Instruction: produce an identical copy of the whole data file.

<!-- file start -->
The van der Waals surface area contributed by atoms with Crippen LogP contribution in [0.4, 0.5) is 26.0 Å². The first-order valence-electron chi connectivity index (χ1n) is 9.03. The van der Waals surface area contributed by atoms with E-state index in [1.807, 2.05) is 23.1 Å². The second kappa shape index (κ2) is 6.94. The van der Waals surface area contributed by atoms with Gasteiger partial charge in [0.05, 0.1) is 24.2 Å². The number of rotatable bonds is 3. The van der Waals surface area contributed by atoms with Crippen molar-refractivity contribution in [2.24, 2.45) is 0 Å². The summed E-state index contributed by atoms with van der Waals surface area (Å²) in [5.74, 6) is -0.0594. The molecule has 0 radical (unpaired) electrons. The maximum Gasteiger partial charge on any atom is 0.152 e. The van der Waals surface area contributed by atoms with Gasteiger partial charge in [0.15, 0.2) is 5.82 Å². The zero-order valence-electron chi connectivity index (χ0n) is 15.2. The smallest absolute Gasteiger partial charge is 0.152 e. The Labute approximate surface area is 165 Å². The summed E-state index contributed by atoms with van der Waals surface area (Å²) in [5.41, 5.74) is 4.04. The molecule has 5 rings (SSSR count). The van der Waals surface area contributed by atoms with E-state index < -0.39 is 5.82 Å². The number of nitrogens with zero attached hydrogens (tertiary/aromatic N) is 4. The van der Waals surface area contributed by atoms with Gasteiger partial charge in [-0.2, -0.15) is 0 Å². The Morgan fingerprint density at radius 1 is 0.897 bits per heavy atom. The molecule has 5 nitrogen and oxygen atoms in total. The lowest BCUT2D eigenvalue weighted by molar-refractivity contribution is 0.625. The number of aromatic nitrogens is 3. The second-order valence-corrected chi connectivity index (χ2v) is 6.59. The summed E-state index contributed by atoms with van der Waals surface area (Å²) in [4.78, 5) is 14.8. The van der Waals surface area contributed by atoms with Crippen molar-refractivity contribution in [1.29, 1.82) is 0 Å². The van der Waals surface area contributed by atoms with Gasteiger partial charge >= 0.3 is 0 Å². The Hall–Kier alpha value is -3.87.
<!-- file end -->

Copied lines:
The van der Waals surface area contributed by atoms with Crippen LogP contribution in [0.4, 0.5) is 26.0 Å². The first-order valence-electron chi connectivity index (χ1n) is 9.03. The van der Waals surface area contributed by atoms with E-state index in [1.807, 2.05) is 23.1 Å². The second kappa shape index (κ2) is 6.94. The van der Waals surface area contributed by atoms with Gasteiger partial charge in [0.05, 0.1) is 24.2 Å². The number of rotatable bonds is 3. The van der Waals surface area contributed by atoms with Crippen molar-refractivity contribution in [2.24, 2.45) is 0 Å². The summed E-state index contributed by atoms with van der Waals surface area (Å²) in [5.74, 6) is -0.0594. The molecule has 0 radical (unpaired) electrons. The maximum Gasteiger partial charge on any atom is 0.152 e. The van der Waals surface area contributed by atoms with Gasteiger partial charge in [0.15, 0.2) is 5.82 Å². The zero-order valence-electron chi connectivity index (χ0n) is 15.2. The smallest absolute Gasteiger partial charge is 0.152 e. The Labute approximate surface area is 165 Å². The summed E-state index contributed by atoms with van der Waals surface area (Å²) in [5.41, 5.74) is 4.04. The molecule has 5 rings (SSSR count). The van der Waals surface area contributed by atoms with E-state index < -0.39 is 5.82 Å². The number of nitrogens with zero attached hydrogens (tertiary/aromatic N) is 4. The van der Waals surface area contributed by atoms with Gasteiger partial charge in [-0.2, -0.15) is 0 Å². The Morgan fingerprint density at radius 1 is 0.897 bits per heavy atom. The molecule has 5 nitrogen and oxygen atoms in total. The lowest BCUT2D eigenvalue weighted by molar-refractivity contribution is 0.625. The number of aromatic nitrogens is 3. The second-order valence-corrected chi connectivity index (χ2v) is 6.59. The summed E-state index contributed by atoms with van der Waals surface area (Å²) in [4.78, 5) is 14.8. The van der Waals surface area contributed by atoms with Crippen molar-refractivity contribution in [1.29, 1.82) is 0 Å². The van der Waals surface area contributed by atoms with Gasteiger partial charge >= 0.3 is 0 Å². The Hall–Kier alpha value is -3.87.